This post is part of The Writer's International Culture Share, in which writers discuss their personal experience with world cultures: Dario Ciriello discusses food and drink customs in Greece.
Food and Drink Customs in Greece by Dario Ciriello
In the course of a dinner party, or during a social occasion where hors d'ouevres are served, it's not unusual for me to catch people eyeing me with mild disapproval. It's true: even after twenty years in the US, I still forget that reinserting, or 'double-dipping', the same chip or carrot stick you have just taken a bite of into a bowl of salsa or dip is simply not done. While I doubt this would raise a hair in Europe (see Fondue), I've more than once seen people drilling their kids on this point.
I, on the other hand, find it distressing to see even the most well-mannered Americans pushing food--peas, say--onto their fork with their fingers, a cultural oddity which must have something to do with the Old West, or perhaps the Great Depression. Why on Earth can't they use a knife in their off-hand? It drives me crazy.
In Europe, we believe that soup should be served piping hot, something that is universally ignored in the US. Salad comes after an entrée, not before—the idea is that the fresh, crisp greens or vegetables clean your palate after a rich main dish. Dessert is something for special occasions, and a plate of fruit, and/or cheese, is a tasty and healthy way to finish a meal And why is water always iced in the US, even in winter?
In Greece, where my wife and I spent a wonderful year on the small island of Skópelos, customs concerning food and drink are even more different, and sometimes challenging.
If you have the fortune to be a guest at a Greek table, you'll find that bowls and serving dishes are set out family-style, but without serving implements. Diners simply use their forks or spoons to pick at the dish, a mouthful at a time. To someone who's at all concerned about hygiene and matters bacterial, this is easily as disturbing as the business of double-dipping.
The first time I encountered this, I surreptitiously noted where my hosts—all apparently healthy, but one can never tell—inserted their utensils into the various dishes, and tried to serve myself from in-between these 'hot spots'. At first, it was easy, like keeping a mental count of the last few numbers that come up on a roulette wheel. But between the growing number of dishes, the shifting patterns of spoon- and fork-insertion as gaps appeared on the plates, the difficulty of keeping up a conversation in a language which I only vaguely grasped the outlines of, and my frequently-replenished wineglass, I was soon forced to abandon my efforts and simply hoped for the best. I was in Greece, and would have to learn Greek ways.
Nor are Greeks shy about using their hands to serve food, as we discovered when we were invited to an Easter celebration. When, after several hours on the spit, the lamb was done, our host and his future son-in-law manhandled it to the table and set it down in front of Máhi, our hostess. Máhi made a couple of big incisions, plunged both hands into the steaming carcass, and began to tear big off big hunks, laughing as she piled them onto our proffered plates. We'd never seen meat served this way at a dinner party, but at least it must be tender.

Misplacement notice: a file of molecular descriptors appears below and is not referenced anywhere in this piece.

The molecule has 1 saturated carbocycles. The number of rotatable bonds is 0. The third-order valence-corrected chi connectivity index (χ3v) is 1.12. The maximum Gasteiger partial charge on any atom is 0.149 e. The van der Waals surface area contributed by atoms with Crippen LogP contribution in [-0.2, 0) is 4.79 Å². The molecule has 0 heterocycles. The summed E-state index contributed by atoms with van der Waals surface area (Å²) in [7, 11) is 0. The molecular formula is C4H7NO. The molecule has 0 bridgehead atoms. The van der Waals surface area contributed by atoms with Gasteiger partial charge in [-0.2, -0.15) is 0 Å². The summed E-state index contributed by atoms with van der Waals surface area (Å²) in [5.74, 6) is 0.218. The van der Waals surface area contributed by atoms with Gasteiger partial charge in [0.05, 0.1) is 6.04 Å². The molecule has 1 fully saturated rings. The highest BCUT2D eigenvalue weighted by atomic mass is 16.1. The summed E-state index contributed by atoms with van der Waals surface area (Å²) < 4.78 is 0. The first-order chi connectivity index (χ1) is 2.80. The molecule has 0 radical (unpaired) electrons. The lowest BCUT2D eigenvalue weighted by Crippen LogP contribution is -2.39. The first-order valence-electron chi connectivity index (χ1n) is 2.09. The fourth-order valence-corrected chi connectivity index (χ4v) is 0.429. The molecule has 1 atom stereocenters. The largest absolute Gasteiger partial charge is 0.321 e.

Then there's the business of heads. At Easter, the lamb carcass on the table still bore the charred remains of its face, complete with pointy teeth and cooked, milky eyeballs, facing us not two places away, a sight that is still vivid in my memory. And if you order mezés (snacks) at an ouzería, you'll at some point find yourself confronted with fish which still have the head attached, and which you're expected to eat.
When it comes to drink though, Greeks (and Southern Europeans generally) exhibit a good deal more sense than Northern Europeans or Americans. Drink is never, never served without ballast to accompany it and cushion the drinker's stomach against the too-rapid absorption of alcohol. If you visit an ouzería or tsipourádiko (oúzo and tsípouro joints, though the terms are somewhat interchangeable), every round of drinks comes with a selection of different, strongly-flavored mezés, or snacks: vegetable and kalamári dishes, spicy sausage stews, or small broiled fish. So over the course of a few rounds of drinks, you end up eating a good-sized meal.
Another interesting custom is that traditional Greek tsipourádikos and ouzerías serve their shots in sealed 50ml. miniatures, which makes billing easy for the server—at the end of the evening they just count the bottles on the table. It also gives the customers a growing array of decorative little empties to play with. Retsína, on the other hand, is sold by weight rather than volume, and served chilled in a cheap aluminum jug. After a little while, ordering wine by the half-kilo seems normal.
Greeks also dine late, in keeping with tradition in Latin and European countries. The normal dinner hour is 10 p.m., and 11 p.m. is not unusual. Of course, when businesses close for four hours in the middle of the day, typically between 2 and 6p.m., this is understandable. Most people work until 8 or 8:30 p.m., but the emphasis is always—and correctly, I believe—on family and social life rather than work. So what if you regularly get to bed at one or two a.m.? At least you were having a good time, and the office doesn’t open until 9 or 10 a.m. anyway.
We could learn a lot from this culture.
Dario Ciriello spent a year living in Greece on the island of Skópelos, and has written a memoir about his experiences entitled Aegean Dream.